Saturday, August 29, 2009

How The Incompetence of Hong Kong Immigration Officials Ruined My Trip

As I mentioned in an earlier post, my trip to China did not go exactly as planned. I was supposed to go to Guangzhou with Diep, where he would buy clothes (and of course, so would I), and then head to Hong Kong with Diep for 3 or 4 days, meeting a friend who I had previously met while travelling in Malaysia. It was a very simple trip, one that required me to get a visa for China, and one that required Diep get one for Hong Kong.

The trouble started when we picked up our visas (for HK visas, the Chinese Embassy handles the processing). Instead of the double-entry visa I was supposed to get (once entering China by land at the Vietnam border, and again when coming back into China from Hong Kong), I only got a single entry. Fixing it would mean 90$ USD and 5 more days, both of which I could not afford. The plan then was to get another Chinese visa while I was in Hong Kong. They would be less expensive and can process them in a couple days.

Second trouble: The travel agent advises us Diep cannot travel to Hong Kong by land. He must arrive at the international airport. I thought this was ridiculous, as all the research I had done about HK visas did not make any mention of this condition.

I took it into my own hands. I called the HK Immigration department. I also e-mailed them. And my Hong Kong friend also called them, to confirm in Cantonese. All the same answers were given: Vietnamese citizens do need a visa, but that there are no different types of visas. If you have a visa for Hong Kong you can enter however you like. You could teleport if you wanted. We hadn't gotten the visa back by then, and so we decided to just wait.

Despite this, the visa Diep got had some random stamp at the bottom, only written in Chinese characters. A translation by my roommate who can read the script: The holder of this visa must enter Hong Kong by international airport. Crap.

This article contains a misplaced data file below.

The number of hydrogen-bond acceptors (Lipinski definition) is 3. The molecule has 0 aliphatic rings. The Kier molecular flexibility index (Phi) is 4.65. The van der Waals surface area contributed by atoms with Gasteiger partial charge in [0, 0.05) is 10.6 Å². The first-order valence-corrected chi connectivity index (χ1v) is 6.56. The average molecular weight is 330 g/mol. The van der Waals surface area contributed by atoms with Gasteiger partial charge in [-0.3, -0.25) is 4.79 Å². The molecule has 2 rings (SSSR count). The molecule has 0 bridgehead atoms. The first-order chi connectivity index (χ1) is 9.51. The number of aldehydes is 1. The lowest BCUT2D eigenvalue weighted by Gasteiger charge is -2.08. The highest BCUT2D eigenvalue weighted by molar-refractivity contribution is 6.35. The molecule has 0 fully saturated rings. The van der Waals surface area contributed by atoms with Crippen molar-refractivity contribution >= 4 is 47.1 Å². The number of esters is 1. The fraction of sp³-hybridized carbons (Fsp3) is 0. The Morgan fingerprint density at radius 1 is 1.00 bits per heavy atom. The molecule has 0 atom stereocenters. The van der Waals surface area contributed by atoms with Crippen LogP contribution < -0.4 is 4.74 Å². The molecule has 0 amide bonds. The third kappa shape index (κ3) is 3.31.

Finally it dawned on us, and this was later confirmed by the travel agent: The reason why the visas issued by the Chinese embassy say this is because you can't travel through China to get to Hong Kong; you would need a Chinese visa for that! Good news: Both Diep and I already had Chinese visas, and the agent confirmed this with us. When we crossed the border into China, Diep confirmed with the immigration official that this was the case: She said if he has visas for both, then he can enter HK. We were relieved to have this burden lifted off our chests.

After spending a couple days in Guangzhou we headed off to Hong Kong. Only a couple hours by bus, and my friend organised everything for us. She was waiting for us at the hotel she had arranged for us to stay at. We get to the border and... refused. I spent an all of 20 minutes in Hong Kong waiting for Diep to come out of the same kiosque as I had. Finally, after some hassling, I managed to convince an officer to take me to Diep's interrogation room.

It turns out, despite all the confirmations by Hong Kong and Chinese immigration officials, Diep has no choice but to enter by international airport. We were told that instead of paying $400 USD to fly from Guangzhou to HK, we could take the ferry to the airport, and then pass through customs from there. Only, we had to go back to China... except.... my visa is only a single entry, and I had already left China! No problem. Nothing a 2-hour wait in a stale waiting room can't solve!

We took the bus to Shenzen, and we were told that we can take a taxi to Shekou Port, and from there take the ferry to HK airport. This was confirmed not only by HK officials but the Chinese officials who escorted us back into China with the other criminals who had been refused entry.

We took a 45 minute taxi ride to the port and finally reached the medium by which we would enter the country: by water.

We get to the ticket counter, and the lady informs us it is impossible to enter Hong Kong by the airport in this way. It is only for departures.

I should mention that I was extremely sick at this time, displaying what some may describe as swine-flu symptoms. I felt like shit, but I kept my determination up until the ferry. I was ready to cough in the lady's face and then jump the boat to hijack it and make my way to their dumb Special Administrative Unit of Hong Kong.

Instead we turned around and went back to Guangzhou. I then spent all of my Hong Kong money on new clothes in Guangzhou, and decided to head back to Hanoi.

I can't understand how a government can be so incompetent and unaware of it's own laws and regulations. Diep has a 90$ Hong Kong visa in his passport that he'll never be able to use (and 90$ is a lot of money in Vietnam).


jeannette said...

Now there's a good ol' fashion travel story.

But for an enticing blog, you needed this entry first, then leave us hanging as to whether or not you find shoes in communist China.

Rebel said...

What a nightmare. $90 is a lot anywhere, and it sucks that you didn't get to do all the things you wanted to do.